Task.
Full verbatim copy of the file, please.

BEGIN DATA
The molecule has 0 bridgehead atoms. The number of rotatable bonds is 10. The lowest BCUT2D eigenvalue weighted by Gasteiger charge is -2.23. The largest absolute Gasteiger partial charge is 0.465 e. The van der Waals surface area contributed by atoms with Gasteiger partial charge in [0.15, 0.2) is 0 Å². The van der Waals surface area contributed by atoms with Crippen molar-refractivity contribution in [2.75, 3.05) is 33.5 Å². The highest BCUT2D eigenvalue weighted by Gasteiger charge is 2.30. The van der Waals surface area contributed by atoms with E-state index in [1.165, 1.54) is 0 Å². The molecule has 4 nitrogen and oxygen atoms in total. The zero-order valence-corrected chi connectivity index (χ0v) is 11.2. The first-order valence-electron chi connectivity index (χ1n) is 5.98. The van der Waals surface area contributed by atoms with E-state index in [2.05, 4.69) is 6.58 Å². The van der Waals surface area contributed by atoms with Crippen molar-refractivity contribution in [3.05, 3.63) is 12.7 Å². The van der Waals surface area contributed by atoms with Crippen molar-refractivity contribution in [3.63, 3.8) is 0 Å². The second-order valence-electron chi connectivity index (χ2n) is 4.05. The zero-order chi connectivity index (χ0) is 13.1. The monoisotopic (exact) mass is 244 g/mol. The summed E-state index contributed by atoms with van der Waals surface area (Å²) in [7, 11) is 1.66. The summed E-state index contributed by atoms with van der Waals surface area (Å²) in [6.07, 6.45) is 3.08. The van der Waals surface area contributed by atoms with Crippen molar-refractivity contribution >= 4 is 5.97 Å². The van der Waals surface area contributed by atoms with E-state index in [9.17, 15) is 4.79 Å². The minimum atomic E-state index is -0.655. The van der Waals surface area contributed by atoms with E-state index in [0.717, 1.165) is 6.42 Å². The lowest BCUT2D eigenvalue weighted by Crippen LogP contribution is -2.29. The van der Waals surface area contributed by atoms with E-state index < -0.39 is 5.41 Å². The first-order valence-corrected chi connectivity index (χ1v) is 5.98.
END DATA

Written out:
The molecule has 0 bridgehead atoms. The number of rotatable bonds is 10. The lowest BCUT2D eigenvalue weighted by Gasteiger charge is -2.23. The largest absolute Gasteiger partial charge is 0.465 e. The van der Waals surface area contributed by atoms with Gasteiger partial charge in [0.15, 0.2) is 0 Å². The van der Waals surface area contributed by atoms with Crippen molar-refractivity contribution in [2.75, 3.05) is 33.5 Å². The highest BCUT2D eigenvalue weighted by Gasteiger charge is 2.30. The van der Waals surface area contributed by atoms with E-state index in [1.165, 1.54) is 0 Å². The molecule has 4 nitrogen and oxygen atoms in total. The zero-order valence-corrected chi connectivity index (χ0v) is 11.2. The first-order valence-electron chi connectivity index (χ1n) is 5.98. The van der Waals surface area contributed by atoms with E-state index in [2.05, 4.69) is 6.58 Å². The van der Waals surface area contributed by atoms with Crippen molar-refractivity contribution in [3.05, 3.63) is 12.7 Å². The van der Waals surface area contributed by atoms with Crippen molar-refractivity contribution in [3.63, 3.8) is 0 Å². The second-order valence-electron chi connectivity index (χ2n) is 4.05. The zero-order chi connectivity index (χ0) is 13.1. The monoisotopic (exact) mass is 244 g/mol. The summed E-state index contributed by atoms with van der Waals surface area (Å²) in [7, 11) is 1.66. The summed E-state index contributed by atoms with van der Waals surface area (Å²) in [6.07, 6.45) is 3.08. The van der Waals surface area contributed by atoms with Crippen molar-refractivity contribution >= 4 is 5.97 Å². The van der Waals surface area contributed by atoms with E-state index in [9.17, 15) is 4.79 Å². The minimum atomic E-state index is -0.655. The van der Waals surface area contributed by atoms with E-state index in [0.717, 1.165) is 6.42 Å². The lowest BCUT2D eigenvalue weighted by Crippen LogP contribution is -2.29. The van der Waals surface area contributed by atoms with E-state index < -0.39 is 5.41 Å². The first-order valence-corrected chi connectivity index (χ1v) is 5.98.